If you’re like me, you dream of metro Atlanta becoming a place where children walk to school, the elderly cross the street without fear, and streets are places where people enjoy chance encounters on sidewalks and street cafes.
Walkability doesn’t happen on its own. Development won’t necessarily bring it. Making our communities great places to walk depends on us. Together, we need to think small in a big way.
For decades, transportation agencies have made maximizing the flow of cars and enabling people to drive as fast as possible top priorities. Even in our urban areas, roads suited to long-distance travel are common. Transportation professionals often design projects, announce them to communities, and defend them from criticism.
Add a step to the process. Would you prefer other goals, even if they increase traffic congestion?
Do health, safety and quality of life matter more to you than getting places a minute or two faster?
We’re raising the first generation of kids who are likely to have shorter lifespans than their parents. Do you want to turn this around?
Instead of top-down planning, let’s start from the bottom up. No one knows a street as well as the people who live along it. What kind of place do people in your community want to live in 25 years from now? And what will your grandchildren want 50 years from now?
Issues we hear about frequently — technical expertise and cost — are not the real barriers to walkable communities. Plenty of quality engineers know how to create safe crossings and “right-sized” roads in urban and suburban areas. Transportation agencies in metro Atlanta spend millions each year. The real issue is how we spend it.
The key to success is community vision and will. One size doesn’t fit all, so be inclusive. Hold meetings in places that are easy to get to, even for transit users and people on foot. In many communities, it’s valuable to meet with people where they already are. Shopping malls, churches, transit stations and college campuses are just a few examples.
What does success look like? Come in with a blank slate. Leave professional degrees at the door. It doesn’t take a rocket scientist to know that wide streets and speeding traffic reduce our quality of life.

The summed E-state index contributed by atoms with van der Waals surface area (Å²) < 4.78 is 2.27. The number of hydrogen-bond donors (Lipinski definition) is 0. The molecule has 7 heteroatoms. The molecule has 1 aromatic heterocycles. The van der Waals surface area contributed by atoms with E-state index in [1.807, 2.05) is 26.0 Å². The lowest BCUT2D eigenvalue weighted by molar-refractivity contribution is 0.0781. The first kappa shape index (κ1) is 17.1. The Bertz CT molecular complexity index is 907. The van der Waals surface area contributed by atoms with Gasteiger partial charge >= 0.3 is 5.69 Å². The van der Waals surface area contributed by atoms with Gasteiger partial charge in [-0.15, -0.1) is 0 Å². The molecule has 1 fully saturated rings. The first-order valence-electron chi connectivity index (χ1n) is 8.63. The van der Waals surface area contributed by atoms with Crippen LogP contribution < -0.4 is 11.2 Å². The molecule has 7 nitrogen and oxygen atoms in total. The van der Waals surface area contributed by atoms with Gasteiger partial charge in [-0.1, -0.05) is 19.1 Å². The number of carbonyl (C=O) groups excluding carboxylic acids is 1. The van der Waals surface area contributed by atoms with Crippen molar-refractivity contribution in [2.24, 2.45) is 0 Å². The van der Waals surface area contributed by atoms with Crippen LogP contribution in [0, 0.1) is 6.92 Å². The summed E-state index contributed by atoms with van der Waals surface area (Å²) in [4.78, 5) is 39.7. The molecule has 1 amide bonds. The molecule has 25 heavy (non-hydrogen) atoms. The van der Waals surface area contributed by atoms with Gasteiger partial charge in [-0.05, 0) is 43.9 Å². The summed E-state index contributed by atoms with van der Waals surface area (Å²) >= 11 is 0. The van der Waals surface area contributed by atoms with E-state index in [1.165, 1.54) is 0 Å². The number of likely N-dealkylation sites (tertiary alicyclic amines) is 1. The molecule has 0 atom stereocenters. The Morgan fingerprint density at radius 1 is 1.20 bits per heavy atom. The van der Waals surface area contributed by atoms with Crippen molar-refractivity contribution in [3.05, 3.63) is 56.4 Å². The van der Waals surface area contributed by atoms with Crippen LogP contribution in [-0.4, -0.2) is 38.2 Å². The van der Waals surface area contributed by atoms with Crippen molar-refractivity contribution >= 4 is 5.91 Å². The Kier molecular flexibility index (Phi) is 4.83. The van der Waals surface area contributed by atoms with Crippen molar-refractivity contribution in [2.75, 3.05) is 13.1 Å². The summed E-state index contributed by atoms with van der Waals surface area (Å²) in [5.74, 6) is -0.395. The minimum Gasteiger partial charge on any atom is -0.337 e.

Once your community has identified its values and vision, develop a strategic plan for achieving it. What will it take to make your community walkable, livable and lovable? Reach out to others – and consider opportunities, challenges and partners.
Think beyond sidewalks. People walk more when they have places worth walking to. Single-use zoning – with homes separated from retail and employment centers – is an experiment that failed. Would you like to walk to a restaurant or coffee shop? Achieving this may require zoning changes, but don’t be afraid to ask.
Leadership matters. The most successful change agents are those who listen and inspire. Empower a champion to maintain the momentum. You’re building a movement, not just a campaign.
Forget about silver bullets. Change takes time. It also requires relationships. “You vs. them” rarely, if ever, results in good outcomes. Instead, collaboration between community activists, developers, transportation professionals and elected officials is essential.
At the recent Golden Shoe Awards Celebration, PEDS recognized the Inman Park Neighborhood Association and city of Atlanta for working together to develop a transportation strategy for parts of Inman Park and the Old Fourth Ward. This is a historic area that is growing rapidly as the Atlanta Beltline inspires new development. Thanks to a year of community meetings, neighborhood activists developed strategies that will help make their vision a reality.
Why not try the same in your community?
Seeing progress is a great motivator, so try out a pilot project. Ask an elected official or someone in your Public Works Department for permission to use orange cones or bales of hay to keep people from parking close to a crosswalk. Or try using them to narrow travel lanes or create a traffic circle in an intersection. Does that get drivers to slow down?
Streets have many uses, only one of which is moving cars. They’re also public spaces, accounting for nearly one-third of the land in our communities. Working together, we can take back our streets and make them places we love.
Sally Flocks is president and CEO of PEDS, a pedestrian advocacy group.